I. What is gender analysis?  

Gender analysis is a structured analytical method used to detect, evaluate, and describe gender differences within a dataset. Gender analysis examines the different roles, rights, and opportunities of men, women, and non-binary people, and their interrelationships. Gender analysis uncovers disparities and gaps between genders, examines the reason behind the disparities, and looks for ways to address them. 

II. Why conduct a gender analysis? 

There are four main reasons to conduct a gender analysis on health data: 

  • To understand the cultural context of gender roles and experiences 
  • To identify root causes of gender inequity within a health issue or area  
  • To analyze how power and policies impact genders differently 
  • To identify ways to address gendered health inequities in a given country or region through changes in policies and programs.  
This illustration is AI10 EPS.

III. How to conduct a gender analysis 

The steps to conducting a gender analysis are to 1) define the issue, 2) look at secondary data, 3) conduct further research to understand data gaps, and 4) analyze the data to conceptualize new programs and policies that are gender equitable.  

Gender analysis can be done on health impact data, disease prevalence data, health systems data, or any other health issue that potentially impacts people of different genders disproportionately. 

1) Define the issue 

The first step in gender analysis is to identify an issue you want to explore and develop a hypothesis. Here’s an example: We know that there are different rates of tobacco smoking among men and women in different environments, and that smoking is the leading cause of lung cancer deaths around the world. Smoking is seen as a masculine behavior in many countries (gender norm), leading to higher rates of smoking among men. Women who are related to these men smoke less, and yet are still affected by the secondhand smoke from their male family members.   

A hypothesis based on cancer registry data could be: Women in my country may have higher rates of cancer mortality from secondhand tobacco smoke due to the high rates of smoking of their male family members.   

 2) Secondary Data 

The next step is to look at available data on the health topic in your country or region. Create a data collection matrix that contains the gender-related research questions to be answered, the data to be acquired, the source of the data, who will collect it, methodology for collection and analysis, and how the information will be utilized.  

Data Matrix Sample 

Question Data Source Responsible party Methodology Use  
How can we reduce the effects of secondhand smoke on women in India? Cancer registry and cause of death data disaggregated by sex; smoking rates disaggregated by sex Cancer registries, household surveys; cause of death registries Demographer/ statistician Cross reference lung cancer mortality by sex with smoking rates by sex Develop programs and policies to reduce women’s access to secondhand smoke 

Once the sources are recognized and data is collected, the data needs to be analyzed using a gender analytical framework focusing on these four areas: 

a. Access to assets: This means tangible assets such as land, money, and tools, and intangible assets such as knowledge, education and information.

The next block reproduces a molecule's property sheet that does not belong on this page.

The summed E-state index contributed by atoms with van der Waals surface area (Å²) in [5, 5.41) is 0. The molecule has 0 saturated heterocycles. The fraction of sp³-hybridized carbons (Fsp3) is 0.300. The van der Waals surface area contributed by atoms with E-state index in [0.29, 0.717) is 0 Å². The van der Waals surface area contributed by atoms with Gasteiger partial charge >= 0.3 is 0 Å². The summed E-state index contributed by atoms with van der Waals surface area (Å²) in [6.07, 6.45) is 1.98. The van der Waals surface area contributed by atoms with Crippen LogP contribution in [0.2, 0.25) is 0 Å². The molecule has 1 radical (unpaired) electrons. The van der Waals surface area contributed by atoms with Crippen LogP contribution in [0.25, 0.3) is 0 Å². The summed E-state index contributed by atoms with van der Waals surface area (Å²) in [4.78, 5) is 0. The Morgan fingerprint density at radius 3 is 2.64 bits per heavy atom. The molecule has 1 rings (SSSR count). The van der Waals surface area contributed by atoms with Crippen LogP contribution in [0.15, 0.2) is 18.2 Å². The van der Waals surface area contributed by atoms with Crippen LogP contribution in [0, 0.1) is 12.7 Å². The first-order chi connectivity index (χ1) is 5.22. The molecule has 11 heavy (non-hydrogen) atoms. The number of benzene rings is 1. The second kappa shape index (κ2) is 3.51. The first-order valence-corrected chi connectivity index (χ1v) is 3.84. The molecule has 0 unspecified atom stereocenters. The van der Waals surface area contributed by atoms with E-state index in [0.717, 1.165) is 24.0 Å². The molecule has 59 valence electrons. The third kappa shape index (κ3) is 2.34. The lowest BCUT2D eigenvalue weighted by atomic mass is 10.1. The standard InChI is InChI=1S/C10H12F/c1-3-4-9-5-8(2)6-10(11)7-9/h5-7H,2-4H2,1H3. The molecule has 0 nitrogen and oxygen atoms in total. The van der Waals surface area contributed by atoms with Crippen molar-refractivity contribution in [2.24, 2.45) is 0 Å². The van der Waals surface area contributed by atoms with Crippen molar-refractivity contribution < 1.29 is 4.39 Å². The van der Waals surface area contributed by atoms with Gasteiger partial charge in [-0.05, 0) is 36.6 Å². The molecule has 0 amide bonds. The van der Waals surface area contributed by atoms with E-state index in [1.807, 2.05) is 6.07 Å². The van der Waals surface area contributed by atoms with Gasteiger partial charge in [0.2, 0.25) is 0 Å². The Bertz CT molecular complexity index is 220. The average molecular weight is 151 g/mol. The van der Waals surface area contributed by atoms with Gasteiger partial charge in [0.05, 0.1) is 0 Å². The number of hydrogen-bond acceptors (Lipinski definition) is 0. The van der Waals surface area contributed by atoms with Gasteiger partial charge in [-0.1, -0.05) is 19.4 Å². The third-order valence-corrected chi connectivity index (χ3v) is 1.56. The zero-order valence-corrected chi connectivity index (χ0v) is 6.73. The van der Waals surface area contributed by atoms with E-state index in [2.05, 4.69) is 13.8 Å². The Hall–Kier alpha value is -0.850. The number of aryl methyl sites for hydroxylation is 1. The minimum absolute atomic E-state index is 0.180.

Example: Women in many countries have less monetary assets, and so may not be able to spend money to improve the ventilation in their homes in order to reduce secondhand smoke. 

b. Practices and participation: This area captures information on men and women’s roles, the timing and place where their activities occur, their capacity to participate in different types of economic, political, and social activities, and their decision-making. 

Example: In many low and middle-income countries, women bear the burden of domestic work, placing them in increased contact with secondhand smoke from their relatives.  

c. Beliefs and perceptions: This covers belief systems and norms about what it means to be a man or woman in a given culture or society. 

Example: In many countries, more men smoke cigarettes than women because it is considered a masculine norm.  

d. Institutions, laws, and policies: This area is about men’s and women’s formal and informal rights and how each gender is affected by health system policies and rules.  

Example: Some national tobacco prevention programs are designed to prevent smoking during pregnancy, focusing only on the health of the unborn child. This program overlooks secondhand smoke that some women are exposed to throughout their lives.   

3) Mind the Data Gaps 

In many cases, secondary research on data collected prior identifies critical gender data gaps. There are two ways to address gender gaps at this stage. One is to conduct additional primary research. You can use qualitative or quantitative data collection tools to conduct primary research on items that might fill the data gaps. Another way to address the gaps is to cross reference multiple data sources – for example, you can look at death registration data and data collected from verbal autopsies to uncover gender disparities in tobacco-related deaths among women from secondhand smoke. 

4) Data analysis and conclusion 

The last step is to analyze all the collected data on the four domains of the gender analytical framework. This analysis will answer questions posed about the gender inequalities that exist and how and why they affect men’s and women’s lives differently. You can then use the results of the analysis to collaborate with partners and design new programs and policies that are gender-responsive and designed to have an impact on health outcomes for the affected populations and subpopulations.